Herbert was embarrassed. He was humiliated. His father had been a proud barn quilt square. His mother had been a proud barn quilt square. They had both sold to adoptive barns within a month of being painted. But Herbert had languished unsold for months. He was despairing of ruining the excellent family name.
The county flea market was held the first Sunday of every month. It was crowded that first Sunday in December. Christmas was close and people were out shopping to their hearts’ content. But, although the artist was happily selling various barn quilt squares, still Herbert just sat there, sitting against a pole, going nowhere.
A young family strolled by with a little girl and little boy in tow. They were arguing about how Santa knew one house from the other when, obviously, he couldn’t check street signs or numbers as his sleigh flew by. Herbert sighed. They wouldn’t be buying anything from his artist. If they had street signs and numbers, it was unlikely they had a barn to put a quilt square on. With his luck, they probably lived smack dab in the middle of town.
The argument was because the little girl had been sorely disappointed last Christmas. She had thrown all her efforts in her letters to Santa into getting an American Girl doll. She had gotten a doll, yes. But it wasn’t an American Girl doll. This year she was determined to try again. She was positive that Santa just got the wrong address last year.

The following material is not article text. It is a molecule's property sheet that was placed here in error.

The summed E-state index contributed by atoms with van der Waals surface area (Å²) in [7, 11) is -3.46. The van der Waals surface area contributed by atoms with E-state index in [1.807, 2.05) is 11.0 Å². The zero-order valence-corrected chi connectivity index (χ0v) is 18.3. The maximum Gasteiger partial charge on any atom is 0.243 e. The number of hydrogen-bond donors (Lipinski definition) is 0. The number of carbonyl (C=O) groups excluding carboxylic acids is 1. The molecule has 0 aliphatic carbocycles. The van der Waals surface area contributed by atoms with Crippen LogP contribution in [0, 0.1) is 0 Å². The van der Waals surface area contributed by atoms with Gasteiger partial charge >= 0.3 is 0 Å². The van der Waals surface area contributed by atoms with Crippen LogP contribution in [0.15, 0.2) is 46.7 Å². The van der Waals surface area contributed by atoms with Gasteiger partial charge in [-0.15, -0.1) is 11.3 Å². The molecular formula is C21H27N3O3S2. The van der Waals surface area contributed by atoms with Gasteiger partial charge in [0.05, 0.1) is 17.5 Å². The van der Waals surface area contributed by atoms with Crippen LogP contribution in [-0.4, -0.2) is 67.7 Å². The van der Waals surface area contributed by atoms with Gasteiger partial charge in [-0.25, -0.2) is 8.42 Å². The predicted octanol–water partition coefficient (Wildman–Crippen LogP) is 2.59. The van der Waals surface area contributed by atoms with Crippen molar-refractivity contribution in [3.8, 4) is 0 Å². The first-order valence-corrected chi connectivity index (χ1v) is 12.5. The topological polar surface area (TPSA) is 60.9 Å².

The children stopped suddenly at Herbert. They stared and stared at Herbert. The wheels were turning in the little girl’s head. She just knew Santa would be able to see Herbert from the sky.
The pestering began. The way children love to pester. They wanted Herbert. The parents were reluctant. “But we don’t have a barn!” “Barn quilt squares are put up on barns!” “And we have no barn! We live smack dab in the middle of town!” The little boy saw the advantage to having a sign for Santa too since he wanted a talking map. So he chimed in, “The roof! We can put it on the roof!” For some reason that the children couldn’t fathom, the parents couldn’t see that happening. Parents can be so unimaginative.
But these parents weren’t. In fact, they were rather eccentric. They weren’t stupid, they didn’t want their roof harmed, but they were a wee bit strange. “Well,” they agreed, “We do have a chimney.”
And Herbert was adopted. He was a little too wide for the top of the chimney, but the children thought it could still be seen, if not by Santa, then by Rudolph.
The little girl received her American Girl doll from Santa. The little boy received his map. They both were sure their chimney quilt square had done the trick. Happy Herbert knew better. But he wasn’t about to break it to the children. That was for their parents to do someday.